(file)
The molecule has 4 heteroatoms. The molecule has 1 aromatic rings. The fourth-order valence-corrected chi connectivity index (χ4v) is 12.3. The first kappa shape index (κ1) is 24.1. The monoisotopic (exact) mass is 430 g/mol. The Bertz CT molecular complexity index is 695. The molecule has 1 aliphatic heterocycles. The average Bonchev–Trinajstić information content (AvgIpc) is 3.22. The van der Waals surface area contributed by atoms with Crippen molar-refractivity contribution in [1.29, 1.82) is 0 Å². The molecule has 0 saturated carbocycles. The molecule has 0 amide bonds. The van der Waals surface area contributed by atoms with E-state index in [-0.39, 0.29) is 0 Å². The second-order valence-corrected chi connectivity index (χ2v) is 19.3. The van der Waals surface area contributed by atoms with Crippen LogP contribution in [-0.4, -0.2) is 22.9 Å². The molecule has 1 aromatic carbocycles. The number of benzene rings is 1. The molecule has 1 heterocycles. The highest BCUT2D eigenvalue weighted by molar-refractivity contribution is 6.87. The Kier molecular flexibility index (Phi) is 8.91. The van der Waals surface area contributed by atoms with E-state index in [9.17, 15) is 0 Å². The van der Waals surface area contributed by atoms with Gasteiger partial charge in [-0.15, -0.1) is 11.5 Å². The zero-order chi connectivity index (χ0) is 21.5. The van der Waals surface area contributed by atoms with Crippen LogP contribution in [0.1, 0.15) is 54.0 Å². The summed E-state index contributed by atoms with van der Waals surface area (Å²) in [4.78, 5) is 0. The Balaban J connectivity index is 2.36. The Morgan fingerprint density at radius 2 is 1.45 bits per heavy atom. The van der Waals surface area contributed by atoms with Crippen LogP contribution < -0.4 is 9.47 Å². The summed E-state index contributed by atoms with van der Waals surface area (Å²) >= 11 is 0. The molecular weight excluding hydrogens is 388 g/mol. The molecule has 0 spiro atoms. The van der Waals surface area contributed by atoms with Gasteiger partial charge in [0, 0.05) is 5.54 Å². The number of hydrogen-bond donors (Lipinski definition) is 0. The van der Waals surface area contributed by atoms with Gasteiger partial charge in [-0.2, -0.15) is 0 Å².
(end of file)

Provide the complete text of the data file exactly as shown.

The molecule has 4 heteroatoms. The molecule has 1 aromatic rings. The fourth-order valence-corrected chi connectivity index (χ4v) is 12.3. The first kappa shape index (κ1) is 24.1. The monoisotopic (exact) mass is 430 g/mol. The Bertz CT molecular complexity index is 695. The molecule has 1 aliphatic heterocycles. The average Bonchev–Trinajstić information content (AvgIpc) is 3.22. The van der Waals surface area contributed by atoms with Crippen molar-refractivity contribution in [1.29, 1.82) is 0 Å². The molecule has 0 saturated carbocycles. The molecule has 0 amide bonds. The van der Waals surface area contributed by atoms with E-state index in [-0.39, 0.29) is 0 Å². The second-order valence-corrected chi connectivity index (χ2v) is 19.3. The van der Waals surface area contributed by atoms with Crippen LogP contribution in [-0.4, -0.2) is 22.9 Å². The molecule has 1 aromatic carbocycles. The number of benzene rings is 1. The molecule has 1 heterocycles. The highest BCUT2D eigenvalue weighted by molar-refractivity contribution is 6.87. The Kier molecular flexibility index (Phi) is 8.91. The van der Waals surface area contributed by atoms with E-state index in [9.17, 15) is 0 Å². The van der Waals surface area contributed by atoms with Gasteiger partial charge in [-0.15, -0.1) is 11.5 Å². The zero-order chi connectivity index (χ0) is 21.5. The van der Waals surface area contributed by atoms with Crippen LogP contribution in [0.1, 0.15) is 54.0 Å². The summed E-state index contributed by atoms with van der Waals surface area (Å²) in [4.78, 5) is 0. The Balaban J connectivity index is 2.36. The Morgan fingerprint density at radius 2 is 1.45 bits per heavy atom. The van der Waals surface area contributed by atoms with Crippen LogP contribution < -0.4 is 9.47 Å². The summed E-state index contributed by atoms with van der Waals surface area (Å²) >= 11 is 0. The molecular weight excluding hydrogens is 388 g/mol. The molecule has 0 spiro atoms. The van der Waals surface area contributed by atoms with Gasteiger partial charge in [0, 0.05) is 5.54 Å². The number of hydrogen-bond donors (Lipinski definition) is 0. The van der Waals surface area contributed by atoms with Gasteiger partial charge in [-0.2, -0.15) is 0 Å².